Publisher © Czech Geological Survey, ISSN: 2336-5757 (online), 0514-8057 (print)

Geology of the Quaternary fluvial sediments at the confluence of the Labe and the Jizera rivers


Jaroslav Tyráček

Geoscience Research Reports 43, 2010 (GRR for 2009), pages 133–138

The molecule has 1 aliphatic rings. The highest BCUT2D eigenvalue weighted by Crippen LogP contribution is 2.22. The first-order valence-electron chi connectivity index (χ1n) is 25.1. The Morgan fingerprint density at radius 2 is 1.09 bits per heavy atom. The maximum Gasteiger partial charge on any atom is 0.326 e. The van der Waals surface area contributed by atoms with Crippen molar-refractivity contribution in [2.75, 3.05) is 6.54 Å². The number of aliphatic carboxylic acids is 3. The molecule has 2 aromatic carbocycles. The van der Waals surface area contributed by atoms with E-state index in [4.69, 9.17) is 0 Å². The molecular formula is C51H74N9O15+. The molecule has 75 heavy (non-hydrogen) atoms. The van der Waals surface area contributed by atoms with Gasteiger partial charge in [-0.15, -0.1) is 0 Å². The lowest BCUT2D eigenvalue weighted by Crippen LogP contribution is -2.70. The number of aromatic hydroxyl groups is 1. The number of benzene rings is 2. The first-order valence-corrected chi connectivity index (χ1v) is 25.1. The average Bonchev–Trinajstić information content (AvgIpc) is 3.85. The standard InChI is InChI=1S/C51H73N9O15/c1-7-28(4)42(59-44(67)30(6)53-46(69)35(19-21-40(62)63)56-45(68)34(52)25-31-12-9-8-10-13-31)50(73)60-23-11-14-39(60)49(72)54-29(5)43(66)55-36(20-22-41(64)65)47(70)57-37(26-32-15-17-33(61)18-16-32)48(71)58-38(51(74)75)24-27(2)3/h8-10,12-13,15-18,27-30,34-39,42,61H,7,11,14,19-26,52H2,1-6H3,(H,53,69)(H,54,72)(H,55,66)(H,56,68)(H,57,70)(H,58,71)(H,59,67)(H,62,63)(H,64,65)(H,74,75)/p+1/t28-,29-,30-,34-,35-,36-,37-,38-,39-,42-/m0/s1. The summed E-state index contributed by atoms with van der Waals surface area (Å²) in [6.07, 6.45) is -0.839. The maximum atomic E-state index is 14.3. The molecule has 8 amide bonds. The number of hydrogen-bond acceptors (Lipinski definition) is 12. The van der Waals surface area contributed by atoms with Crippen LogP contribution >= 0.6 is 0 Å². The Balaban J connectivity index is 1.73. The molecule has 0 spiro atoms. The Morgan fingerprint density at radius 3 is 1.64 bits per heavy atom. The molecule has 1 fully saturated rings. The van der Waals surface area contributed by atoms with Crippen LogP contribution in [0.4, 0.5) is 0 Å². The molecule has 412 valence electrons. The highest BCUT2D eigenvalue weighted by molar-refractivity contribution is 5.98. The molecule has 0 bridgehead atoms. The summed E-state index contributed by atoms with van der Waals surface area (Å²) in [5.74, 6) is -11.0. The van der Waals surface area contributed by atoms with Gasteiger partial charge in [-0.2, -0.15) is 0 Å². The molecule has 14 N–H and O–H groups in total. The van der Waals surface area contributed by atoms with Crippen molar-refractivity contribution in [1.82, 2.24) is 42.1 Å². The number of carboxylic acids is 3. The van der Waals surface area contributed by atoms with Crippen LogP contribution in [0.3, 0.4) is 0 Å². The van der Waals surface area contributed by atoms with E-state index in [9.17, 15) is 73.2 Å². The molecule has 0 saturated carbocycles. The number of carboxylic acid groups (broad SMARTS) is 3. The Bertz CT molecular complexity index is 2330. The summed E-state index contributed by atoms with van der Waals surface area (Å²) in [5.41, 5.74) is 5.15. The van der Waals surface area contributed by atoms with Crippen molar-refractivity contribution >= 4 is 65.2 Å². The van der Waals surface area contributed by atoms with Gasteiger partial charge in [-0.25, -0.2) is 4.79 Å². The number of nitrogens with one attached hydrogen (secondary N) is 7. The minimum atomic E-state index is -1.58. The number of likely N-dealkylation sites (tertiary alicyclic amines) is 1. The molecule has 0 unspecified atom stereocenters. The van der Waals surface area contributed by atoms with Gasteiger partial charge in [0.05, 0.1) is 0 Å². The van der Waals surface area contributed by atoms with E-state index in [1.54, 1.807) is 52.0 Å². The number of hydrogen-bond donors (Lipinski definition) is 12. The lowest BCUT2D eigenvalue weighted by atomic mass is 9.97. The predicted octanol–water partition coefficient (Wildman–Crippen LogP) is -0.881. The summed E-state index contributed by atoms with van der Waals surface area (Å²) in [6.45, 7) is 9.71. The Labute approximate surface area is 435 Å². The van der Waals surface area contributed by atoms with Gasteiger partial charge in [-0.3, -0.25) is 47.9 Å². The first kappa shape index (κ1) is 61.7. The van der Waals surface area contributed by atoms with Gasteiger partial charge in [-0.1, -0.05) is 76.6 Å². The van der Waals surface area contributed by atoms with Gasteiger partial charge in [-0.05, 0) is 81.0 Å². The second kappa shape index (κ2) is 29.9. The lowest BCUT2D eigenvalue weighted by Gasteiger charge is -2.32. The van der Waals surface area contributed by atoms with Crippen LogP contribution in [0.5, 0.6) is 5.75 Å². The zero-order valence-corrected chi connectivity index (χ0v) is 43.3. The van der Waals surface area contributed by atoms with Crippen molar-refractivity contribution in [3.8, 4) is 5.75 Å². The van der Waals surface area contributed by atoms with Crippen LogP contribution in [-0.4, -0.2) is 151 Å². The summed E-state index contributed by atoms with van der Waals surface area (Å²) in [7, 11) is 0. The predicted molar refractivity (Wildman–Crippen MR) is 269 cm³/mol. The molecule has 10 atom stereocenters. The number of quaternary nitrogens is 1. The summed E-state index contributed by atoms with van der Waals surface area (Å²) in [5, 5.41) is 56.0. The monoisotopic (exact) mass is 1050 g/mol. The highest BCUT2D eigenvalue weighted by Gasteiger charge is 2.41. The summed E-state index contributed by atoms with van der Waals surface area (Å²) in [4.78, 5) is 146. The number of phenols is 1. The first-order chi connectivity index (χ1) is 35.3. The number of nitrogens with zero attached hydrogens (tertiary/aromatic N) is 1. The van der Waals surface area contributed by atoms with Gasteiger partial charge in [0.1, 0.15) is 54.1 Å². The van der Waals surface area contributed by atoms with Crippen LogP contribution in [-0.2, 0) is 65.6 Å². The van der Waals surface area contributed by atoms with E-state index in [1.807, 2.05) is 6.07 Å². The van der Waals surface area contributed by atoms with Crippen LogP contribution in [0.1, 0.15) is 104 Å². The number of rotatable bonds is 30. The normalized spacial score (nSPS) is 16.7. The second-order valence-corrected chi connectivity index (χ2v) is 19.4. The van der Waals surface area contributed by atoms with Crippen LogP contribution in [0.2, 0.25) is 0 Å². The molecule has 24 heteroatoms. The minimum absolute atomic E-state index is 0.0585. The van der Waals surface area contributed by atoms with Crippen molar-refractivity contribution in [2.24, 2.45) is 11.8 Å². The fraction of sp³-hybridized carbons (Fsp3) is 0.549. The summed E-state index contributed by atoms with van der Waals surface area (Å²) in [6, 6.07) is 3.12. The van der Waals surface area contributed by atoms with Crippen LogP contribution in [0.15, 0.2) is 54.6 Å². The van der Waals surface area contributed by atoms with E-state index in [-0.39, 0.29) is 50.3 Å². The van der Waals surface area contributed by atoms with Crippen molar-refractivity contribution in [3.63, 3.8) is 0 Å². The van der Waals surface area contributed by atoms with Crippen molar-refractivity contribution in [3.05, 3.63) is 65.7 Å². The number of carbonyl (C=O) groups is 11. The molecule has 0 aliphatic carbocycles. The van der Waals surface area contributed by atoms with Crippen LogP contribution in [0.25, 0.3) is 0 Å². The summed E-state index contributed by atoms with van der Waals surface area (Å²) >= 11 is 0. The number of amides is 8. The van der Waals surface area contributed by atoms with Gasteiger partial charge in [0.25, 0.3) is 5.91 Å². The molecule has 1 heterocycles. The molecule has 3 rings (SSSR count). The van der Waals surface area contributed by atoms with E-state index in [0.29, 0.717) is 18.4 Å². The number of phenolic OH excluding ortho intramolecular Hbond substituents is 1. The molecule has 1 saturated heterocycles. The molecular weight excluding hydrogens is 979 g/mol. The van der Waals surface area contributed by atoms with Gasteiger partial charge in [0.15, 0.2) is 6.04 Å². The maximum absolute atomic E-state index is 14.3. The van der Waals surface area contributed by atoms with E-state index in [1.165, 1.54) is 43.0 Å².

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Contrary to the Upper Cretaceous monotonous bedrock the Upper Cenozoic continental deposits are more diverse. They are represented besides the aeolian loess and sand, and eventually by several lithological types of slope sediments, particularly by fluvial sandy gravel preserved at different altitudes above the rivers. Fluvial sediments in the environs of the rivers Labe (Elbe) and Jizera confluence differ from those known in the upstream and downstream parts of the valley. The whole group of Lower Pleistocene Labe high terraces is missing here. The existing high gravel relics belong to the right tributaries of the main stream. Proper Labe terraces are represented by the impoverished group of middle and low terraces (Fig. 1). Compared with the rather simple structure of older terraces, the geology and morphology of the lowest Labe terrace and the flood plain is rather complex. The Upper Pleistocene valley terrace gravel, the Holocene fill-in-fill aggradations as well as the erosional relics of the lowest Middle Pleistocene terrace are incorporated into it and appear in the same morphological level. Even the Cretaceous bedrock crops out within it in places (Fig. 2). The expressive fan-shaped body developed along the lowermost part of the Jizera River valley (Fig. 3) is composed fully of the fluvial sand with occasional pebble interlayers. The sediments show relatively thin but laterally constant sets of shallow trough cross - and low angle planar cross-bedding. Horizontal bedding is also relatively frequent. The pebbly interbeds are rather massive. All architectural elements were generated by dynamic stream flows in the mode of a braided river mostly in shallow wide scours and by surficial sheet flows. Some elements were deposited in shallow distributive channels. The architectural elements give evidence to the fluvial type af the fan (in sense of Czajka 1958) rather than that of the classical alluvial fan type. The fan stratigraphically belongs, contrary to the previous dating, to the Upper Pleistocene. The marked "20m terrace" (VII a), which follows the Labe right bank as far as the Mělník area, dated previously correspondingly also to the Middle Pleistocene, represents a direct downstream continuation of the Jizera fan and should be, therefore, of the same age. The lower level (VII b) is a lowered erosional surface of the same terrace body.